"When they're developing all three together, then it's a perfect storm from a young age. A lot of the time, the mental skills might be learnt indirectly from coaches who tell you specific things. To know why they're so important and powerful, its because when you start to go off track, you don't know why you were doing these things to then just pull yourself back into using and applying these mental skills.

"I've seen it even with some of the greatest players. When things have gone off track, even when they've been dominant for a long period of time, they don't know why these things that they used were so powerful and struggled to be able to get back on track.”

"So, by developing these mental skills and applying these and mastering these from as a teenager in particular, and then going into your 20s, you get closer to mastering your mental skills, which means you can bring the very best version of you from a younger age. Whereas for me, I started that at the age of 34.

"It took a couple of years really of integrating those in every aspect of my life, especially around my training and then performance in game, to be able to get closer to mastering it. So then I knew how to be able to bring the best version of myself and access all my skills.

"So, when you apply those mental skills from a younger age, you don't have the stress, anxiety and worry that goes with performance to bring out the positive side – the best version of you every time when stepping in to perform," he elaborated.

After his playing career ended, Watson has taken up coaching roles which require him to use his mental skills into bringing the best performances out of teams, something which he calls has been fascinating. He worked as the mental skills performance coach with the men’s NSW Blues squad from September 2023 to February 2024, apart from two IPL seasons as an assistant coach with the Delhi Capitals.

Apart from being Australian Cricketers Association President for four years and taking up commentary roles, Watson has coached Quetta Gladiators, who entered the PSL 2024 playoffs this year and will be flying to USA for his second season of coaching the San Francisco Unicorns in the Major League Cricket (MLC) season two in July.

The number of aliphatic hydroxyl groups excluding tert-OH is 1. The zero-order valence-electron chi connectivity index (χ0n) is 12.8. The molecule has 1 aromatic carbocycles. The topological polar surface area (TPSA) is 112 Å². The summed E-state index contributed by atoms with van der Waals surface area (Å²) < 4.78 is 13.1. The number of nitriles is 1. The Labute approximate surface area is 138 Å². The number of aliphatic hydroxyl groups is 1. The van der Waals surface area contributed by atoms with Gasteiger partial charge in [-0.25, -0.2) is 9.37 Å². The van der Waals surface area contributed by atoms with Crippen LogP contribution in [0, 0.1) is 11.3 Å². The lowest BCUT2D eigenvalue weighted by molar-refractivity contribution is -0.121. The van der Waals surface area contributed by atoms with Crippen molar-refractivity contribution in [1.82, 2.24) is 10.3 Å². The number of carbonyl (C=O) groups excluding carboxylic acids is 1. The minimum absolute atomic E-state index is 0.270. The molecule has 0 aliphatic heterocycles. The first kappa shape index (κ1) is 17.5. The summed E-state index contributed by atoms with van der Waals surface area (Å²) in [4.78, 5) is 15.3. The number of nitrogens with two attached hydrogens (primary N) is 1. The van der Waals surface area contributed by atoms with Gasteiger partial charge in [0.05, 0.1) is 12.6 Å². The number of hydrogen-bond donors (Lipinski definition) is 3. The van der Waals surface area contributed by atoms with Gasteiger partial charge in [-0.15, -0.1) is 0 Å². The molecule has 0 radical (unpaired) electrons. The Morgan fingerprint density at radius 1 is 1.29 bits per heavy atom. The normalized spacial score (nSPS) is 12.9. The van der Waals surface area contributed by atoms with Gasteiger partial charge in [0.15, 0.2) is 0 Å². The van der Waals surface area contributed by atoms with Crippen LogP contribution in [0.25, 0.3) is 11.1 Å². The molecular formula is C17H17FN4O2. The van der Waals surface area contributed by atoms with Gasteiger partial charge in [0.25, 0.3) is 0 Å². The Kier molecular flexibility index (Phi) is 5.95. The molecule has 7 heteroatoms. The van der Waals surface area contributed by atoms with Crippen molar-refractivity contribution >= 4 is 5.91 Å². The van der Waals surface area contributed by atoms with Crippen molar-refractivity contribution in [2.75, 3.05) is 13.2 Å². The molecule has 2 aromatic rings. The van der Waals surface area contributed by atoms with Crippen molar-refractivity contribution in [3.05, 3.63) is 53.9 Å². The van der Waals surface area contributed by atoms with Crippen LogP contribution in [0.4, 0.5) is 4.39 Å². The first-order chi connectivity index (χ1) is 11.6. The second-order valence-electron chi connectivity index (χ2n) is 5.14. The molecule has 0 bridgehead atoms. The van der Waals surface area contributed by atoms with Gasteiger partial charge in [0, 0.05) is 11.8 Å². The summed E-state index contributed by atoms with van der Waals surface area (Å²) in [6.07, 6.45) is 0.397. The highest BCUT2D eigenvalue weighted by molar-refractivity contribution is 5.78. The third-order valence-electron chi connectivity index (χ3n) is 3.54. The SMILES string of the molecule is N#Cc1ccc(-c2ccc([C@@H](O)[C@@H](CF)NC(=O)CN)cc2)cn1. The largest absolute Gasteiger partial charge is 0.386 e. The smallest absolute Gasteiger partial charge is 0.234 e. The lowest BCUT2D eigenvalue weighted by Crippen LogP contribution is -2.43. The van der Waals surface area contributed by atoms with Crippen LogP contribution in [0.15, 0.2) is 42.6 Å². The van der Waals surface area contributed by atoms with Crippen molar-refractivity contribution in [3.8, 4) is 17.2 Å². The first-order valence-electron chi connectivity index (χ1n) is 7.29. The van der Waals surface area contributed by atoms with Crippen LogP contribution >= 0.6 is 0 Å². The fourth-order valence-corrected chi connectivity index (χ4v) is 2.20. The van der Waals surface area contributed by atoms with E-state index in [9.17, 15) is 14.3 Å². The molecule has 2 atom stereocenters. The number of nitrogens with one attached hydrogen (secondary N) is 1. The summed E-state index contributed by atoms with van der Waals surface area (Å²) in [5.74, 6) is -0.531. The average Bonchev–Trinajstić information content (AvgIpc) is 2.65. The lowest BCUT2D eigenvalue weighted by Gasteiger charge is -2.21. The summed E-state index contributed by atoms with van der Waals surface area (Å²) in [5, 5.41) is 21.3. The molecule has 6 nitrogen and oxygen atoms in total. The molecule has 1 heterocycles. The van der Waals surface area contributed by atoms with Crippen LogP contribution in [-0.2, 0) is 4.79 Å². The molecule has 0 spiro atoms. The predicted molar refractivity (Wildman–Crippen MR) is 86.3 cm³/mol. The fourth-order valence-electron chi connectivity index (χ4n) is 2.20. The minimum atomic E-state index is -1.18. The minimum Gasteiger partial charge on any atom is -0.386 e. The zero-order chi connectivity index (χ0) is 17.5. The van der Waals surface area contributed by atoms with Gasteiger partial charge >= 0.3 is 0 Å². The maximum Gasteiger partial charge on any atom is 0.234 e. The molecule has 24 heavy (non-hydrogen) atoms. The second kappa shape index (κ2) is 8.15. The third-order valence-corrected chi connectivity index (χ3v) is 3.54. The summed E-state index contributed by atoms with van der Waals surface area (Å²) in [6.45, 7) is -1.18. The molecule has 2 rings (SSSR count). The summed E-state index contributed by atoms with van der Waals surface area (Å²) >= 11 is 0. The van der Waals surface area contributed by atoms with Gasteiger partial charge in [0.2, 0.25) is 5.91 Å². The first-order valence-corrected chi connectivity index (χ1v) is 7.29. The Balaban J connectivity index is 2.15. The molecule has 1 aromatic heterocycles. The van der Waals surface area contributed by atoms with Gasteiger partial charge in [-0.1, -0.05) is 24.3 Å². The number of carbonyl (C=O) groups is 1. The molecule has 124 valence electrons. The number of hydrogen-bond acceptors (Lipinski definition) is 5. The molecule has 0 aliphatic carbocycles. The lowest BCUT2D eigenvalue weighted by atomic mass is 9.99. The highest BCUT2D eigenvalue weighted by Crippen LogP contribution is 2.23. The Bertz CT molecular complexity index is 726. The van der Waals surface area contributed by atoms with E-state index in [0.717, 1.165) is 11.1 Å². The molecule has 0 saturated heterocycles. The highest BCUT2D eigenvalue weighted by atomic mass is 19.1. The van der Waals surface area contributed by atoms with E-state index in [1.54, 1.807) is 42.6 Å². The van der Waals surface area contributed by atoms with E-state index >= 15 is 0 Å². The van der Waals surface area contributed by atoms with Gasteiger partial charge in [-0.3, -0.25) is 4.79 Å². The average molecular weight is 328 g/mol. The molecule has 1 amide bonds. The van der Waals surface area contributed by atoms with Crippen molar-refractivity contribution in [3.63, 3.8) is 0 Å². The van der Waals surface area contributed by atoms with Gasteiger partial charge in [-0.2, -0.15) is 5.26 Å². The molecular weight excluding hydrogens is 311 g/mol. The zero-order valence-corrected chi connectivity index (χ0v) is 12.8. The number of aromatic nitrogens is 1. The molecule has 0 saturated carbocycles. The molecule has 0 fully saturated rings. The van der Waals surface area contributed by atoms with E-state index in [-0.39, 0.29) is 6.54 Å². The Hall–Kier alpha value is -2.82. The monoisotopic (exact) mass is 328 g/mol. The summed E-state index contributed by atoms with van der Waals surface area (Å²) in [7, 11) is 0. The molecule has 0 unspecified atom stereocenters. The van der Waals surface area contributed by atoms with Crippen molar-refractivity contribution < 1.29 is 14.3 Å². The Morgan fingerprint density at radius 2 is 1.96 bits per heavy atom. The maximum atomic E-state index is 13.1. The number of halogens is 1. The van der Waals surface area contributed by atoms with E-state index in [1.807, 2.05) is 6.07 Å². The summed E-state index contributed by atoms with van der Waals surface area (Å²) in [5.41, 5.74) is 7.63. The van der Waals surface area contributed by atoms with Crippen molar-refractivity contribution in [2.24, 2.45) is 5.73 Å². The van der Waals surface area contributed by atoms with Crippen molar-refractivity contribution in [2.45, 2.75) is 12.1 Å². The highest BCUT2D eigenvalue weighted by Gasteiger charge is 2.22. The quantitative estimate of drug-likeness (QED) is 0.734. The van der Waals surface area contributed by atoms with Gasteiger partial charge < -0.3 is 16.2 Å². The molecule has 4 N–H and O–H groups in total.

"It's what I absolutely love - being able to be a coach. The core things that I worked on when I was at the Delhi Capitals, and now with the head coaching roles I've had as well, I'd say probably 70% is all to do with mental skills and around mental skills coaching, like setting that environment up at the start so people really understand the mental skills side of us as human beings.

"But then the one-on-ones that I do with players, that's where I really get the most cut through because even the highest performers that I've worked and played with, they had a lot of very good times. But they also had times where they would sabotage their own performance because of having the wrong thoughts at the wrong times.

"Being able to educate people and pass on this information, even if they pick up one or two little things that it might not have to do with their ability to perform at their best, it absolutely could be very relevant to them in dealing with setbacks, failure, to be able to reduce and significantly pull out stress, anxiety and worry that goes with not performing and not getting the results you are looking for.

"So, there's a number of different sides that I tap into as a mental skills coach, because that's the thing that we're chasing - to be able to perform more consistently better and pull out all our skills that we've worked so tirelessly for. But then to deal with failure and not have the stress, anxiety and worries that builds up when we haven't got the results that we're looking for especially holds importance if it becomes over a smaller period of time," he concluded.

Disclaimer: This story has not been edited by the Sakshi Post team and is auto-generated from syndicated feed.